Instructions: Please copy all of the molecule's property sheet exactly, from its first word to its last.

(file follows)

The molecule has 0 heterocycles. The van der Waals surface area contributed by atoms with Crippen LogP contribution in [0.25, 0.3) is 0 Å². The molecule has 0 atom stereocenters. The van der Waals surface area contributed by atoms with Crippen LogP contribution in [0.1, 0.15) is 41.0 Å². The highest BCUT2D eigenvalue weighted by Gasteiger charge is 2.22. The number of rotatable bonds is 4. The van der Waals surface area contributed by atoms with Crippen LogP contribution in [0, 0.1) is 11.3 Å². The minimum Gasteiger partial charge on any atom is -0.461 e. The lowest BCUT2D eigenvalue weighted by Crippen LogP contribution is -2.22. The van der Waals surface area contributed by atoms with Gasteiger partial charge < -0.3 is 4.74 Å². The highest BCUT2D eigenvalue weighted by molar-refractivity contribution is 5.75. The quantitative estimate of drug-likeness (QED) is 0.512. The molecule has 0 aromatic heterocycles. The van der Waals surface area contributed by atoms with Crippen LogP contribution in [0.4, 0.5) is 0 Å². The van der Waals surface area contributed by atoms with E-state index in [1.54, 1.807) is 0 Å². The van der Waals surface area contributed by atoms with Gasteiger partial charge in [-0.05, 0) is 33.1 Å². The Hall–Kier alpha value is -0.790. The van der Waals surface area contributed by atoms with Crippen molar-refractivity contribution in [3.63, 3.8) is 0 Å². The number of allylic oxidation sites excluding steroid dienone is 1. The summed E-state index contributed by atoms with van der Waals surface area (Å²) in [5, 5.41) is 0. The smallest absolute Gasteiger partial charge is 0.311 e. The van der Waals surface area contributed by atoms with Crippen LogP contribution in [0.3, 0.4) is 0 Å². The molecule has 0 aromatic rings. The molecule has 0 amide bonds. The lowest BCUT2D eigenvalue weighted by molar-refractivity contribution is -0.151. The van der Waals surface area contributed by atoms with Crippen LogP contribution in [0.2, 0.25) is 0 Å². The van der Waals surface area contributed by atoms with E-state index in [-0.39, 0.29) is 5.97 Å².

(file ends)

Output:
The molecule has 0 heterocycles. The van der Waals surface area contributed by atoms with Crippen LogP contribution in [0.25, 0.3) is 0 Å². The molecule has 0 atom stereocenters. The van der Waals surface area contributed by atoms with Crippen LogP contribution in [0.1, 0.15) is 41.0 Å². The highest BCUT2D eigenvalue weighted by Gasteiger charge is 2.22. The number of rotatable bonds is 4. The van der Waals surface area contributed by atoms with Crippen LogP contribution in [0, 0.1) is 11.3 Å². The minimum Gasteiger partial charge on any atom is -0.461 e. The lowest BCUT2D eigenvalue weighted by Crippen LogP contribution is -2.22. The van der Waals surface area contributed by atoms with Gasteiger partial charge < -0.3 is 4.74 Å². The highest BCUT2D eigenvalue weighted by molar-refractivity contribution is 5.75. The quantitative estimate of drug-likeness (QED) is 0.512. The molecule has 0 aromatic heterocycles. The van der Waals surface area contributed by atoms with Crippen LogP contribution in [0.4, 0.5) is 0 Å². The van der Waals surface area contributed by atoms with E-state index in [1.54, 1.807) is 0 Å². The van der Waals surface area contributed by atoms with Gasteiger partial charge in [-0.05, 0) is 33.1 Å². The Hall–Kier alpha value is -0.790. The van der Waals surface area contributed by atoms with Crippen molar-refractivity contribution in [3.63, 3.8) is 0 Å². The number of allylic oxidation sites excluding steroid dienone is 1. The summed E-state index contributed by atoms with van der Waals surface area (Å²) in [5, 5.41) is 0. The smallest absolute Gasteiger partial charge is 0.311 e. The van der Waals surface area contributed by atoms with Crippen LogP contribution in [0.3, 0.4) is 0 Å². The molecule has 0 aromatic rings. The molecule has 0 amide bonds. The lowest BCUT2D eigenvalue weighted by molar-refractivity contribution is -0.151. The van der Waals surface area contributed by atoms with Crippen LogP contribution in [0.2, 0.25) is 0 Å². The van der Waals surface area contributed by atoms with E-state index in [-0.39, 0.29) is 5.97 Å².